Howard Bernstein spent 60 years in material handling, and never worked a day.
“Some people call work a four-letter word. I say play is a four-letter word. I stayed in it until I was age 88 because it was fun,” Bernstein said. “It’s fun because it’s diverse and creative. You are not limited to any specific industry to work with.
“In material handling, you go from one company to another. You learn a lot about everything.”
Bernstein had such a good time in material handling that he wants others to have that same experience. As a result, he is establishing a material handling distribution scholarship in partnership with the Material Handling Education Foundation. Five to six scholarships will be awarded.
“We have to attract young, bright minds into the industry that has been so great to me. We need to get young people involved with material handling because it’s such an important industry,” Bernstein said. “These are labor-saving devices. It is equipment that people need.”
Material handling encompasses every part of every industry, he said. In manufacturing, material handling moves products in and out. Every product on store shelves got there through material handling. People need to move products and store them, in spite of economic ups and downs.
“It’s a need. It’s not selling hula hoops,” Bernstein said. “People need these products. It makes us more competitive.”
He has seen the industry flourish because it is essential, he said.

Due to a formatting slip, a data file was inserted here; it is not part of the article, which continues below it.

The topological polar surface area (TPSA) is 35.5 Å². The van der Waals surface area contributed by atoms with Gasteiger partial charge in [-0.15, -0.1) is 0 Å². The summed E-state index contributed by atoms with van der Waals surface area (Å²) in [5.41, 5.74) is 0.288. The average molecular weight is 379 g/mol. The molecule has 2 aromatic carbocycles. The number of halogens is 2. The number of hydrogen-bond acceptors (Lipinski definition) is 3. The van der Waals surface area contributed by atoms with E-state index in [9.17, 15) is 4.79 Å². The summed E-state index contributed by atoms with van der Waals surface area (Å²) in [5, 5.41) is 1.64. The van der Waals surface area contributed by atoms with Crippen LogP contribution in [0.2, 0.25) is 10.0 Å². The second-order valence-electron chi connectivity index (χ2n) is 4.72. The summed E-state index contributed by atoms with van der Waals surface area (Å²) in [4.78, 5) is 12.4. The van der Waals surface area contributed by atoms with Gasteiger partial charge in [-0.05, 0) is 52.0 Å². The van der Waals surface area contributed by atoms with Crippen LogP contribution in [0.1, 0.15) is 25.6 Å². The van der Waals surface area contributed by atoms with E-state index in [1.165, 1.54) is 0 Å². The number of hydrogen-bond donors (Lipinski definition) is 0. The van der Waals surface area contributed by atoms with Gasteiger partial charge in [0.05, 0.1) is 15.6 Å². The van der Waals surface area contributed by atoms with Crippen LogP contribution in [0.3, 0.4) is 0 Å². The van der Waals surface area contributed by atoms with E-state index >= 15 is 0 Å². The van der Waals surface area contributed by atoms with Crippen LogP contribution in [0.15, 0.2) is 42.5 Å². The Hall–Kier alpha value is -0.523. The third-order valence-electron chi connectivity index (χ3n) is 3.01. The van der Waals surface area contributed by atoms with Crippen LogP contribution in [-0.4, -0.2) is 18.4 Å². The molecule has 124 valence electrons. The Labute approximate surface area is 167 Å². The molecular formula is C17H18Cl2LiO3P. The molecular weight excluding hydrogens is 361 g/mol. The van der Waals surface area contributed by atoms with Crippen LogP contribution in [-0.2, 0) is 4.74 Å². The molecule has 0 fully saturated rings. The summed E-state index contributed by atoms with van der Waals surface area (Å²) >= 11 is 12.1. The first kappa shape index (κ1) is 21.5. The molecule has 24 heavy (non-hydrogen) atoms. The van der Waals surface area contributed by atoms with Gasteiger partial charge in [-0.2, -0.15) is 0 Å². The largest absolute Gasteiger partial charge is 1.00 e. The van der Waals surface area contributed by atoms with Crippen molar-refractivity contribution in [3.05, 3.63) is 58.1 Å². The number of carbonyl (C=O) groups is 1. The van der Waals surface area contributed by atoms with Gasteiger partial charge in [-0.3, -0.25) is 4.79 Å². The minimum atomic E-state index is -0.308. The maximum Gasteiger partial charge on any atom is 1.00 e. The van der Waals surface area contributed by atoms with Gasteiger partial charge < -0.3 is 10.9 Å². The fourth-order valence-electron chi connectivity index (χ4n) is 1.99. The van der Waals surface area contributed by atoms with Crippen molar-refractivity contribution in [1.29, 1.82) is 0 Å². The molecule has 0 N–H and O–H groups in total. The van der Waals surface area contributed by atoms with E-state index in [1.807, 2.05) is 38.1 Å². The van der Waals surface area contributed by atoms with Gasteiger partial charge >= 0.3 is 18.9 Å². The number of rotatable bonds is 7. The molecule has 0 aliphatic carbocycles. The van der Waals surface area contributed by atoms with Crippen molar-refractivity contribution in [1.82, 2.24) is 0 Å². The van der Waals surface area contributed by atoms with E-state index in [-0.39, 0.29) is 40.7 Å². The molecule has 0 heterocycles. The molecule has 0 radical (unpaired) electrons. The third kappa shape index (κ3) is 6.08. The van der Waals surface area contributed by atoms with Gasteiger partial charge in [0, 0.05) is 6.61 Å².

Bernstein started working for a lumber company after serving in the U.S. Navy, and the company was making wood pallets. “I learned about the people that were going to use the pallets,” he said. Wood pallets had been established during World War II to unitize products and speed loading and unloading of ships. So 40 bags were put on a pallet instead of being hauled out one or two at a time.
In 1951, Bernstein took his life savings of $5,000 and started Altas Lift Truck Rentals. “I watched the growth of it. It’s steady,” he said.
He sold his companies about six months ago to Allen Rawson, longtime president of Atlas Lift Truck Rentals & Sales.
The unique applications and ubiquitous nature of material handling solutions is what makes the industry so appealing, said Liz Richards, executive director of the Material Handling Equipment Distributors Association.
“Material handling products are everywhere, although often ‘hidden in plain sight’ with nearly every business relying on some type of product or service, making this industry an attractive career for the high achiever with a thirst for knowledge about other industries,” Richards said. “The opportunities are endless, but no two applications are the same.
“People involved in developing material handling solutions often say the best part of their job is being exposed to such a wide variety of industries and learning how they operate. For someone who doesn’t like repetitive work, this is an ideal career path.”
Jobs in material handling include distributorships, accounting, information technology, customer service, marketing, human resources, project management and sales with many opportunities for growth and upward mobility.
“The material handling industry is always looking for skilled service technicians and experienced sales people and compensation packages are highly competitive,” Richards said. “Many distributor organizations are owned by entrepreneurs who started their careers in sales or service and eventually worked their way up to the top spot.”
“While mostly a male dominated industry, women can make a real mark in this industry as natural problem solvers.”
Internships give students a first-hand look at a career in material handling and give the companies a chance to groom enthusiastic and eager new talent, she said.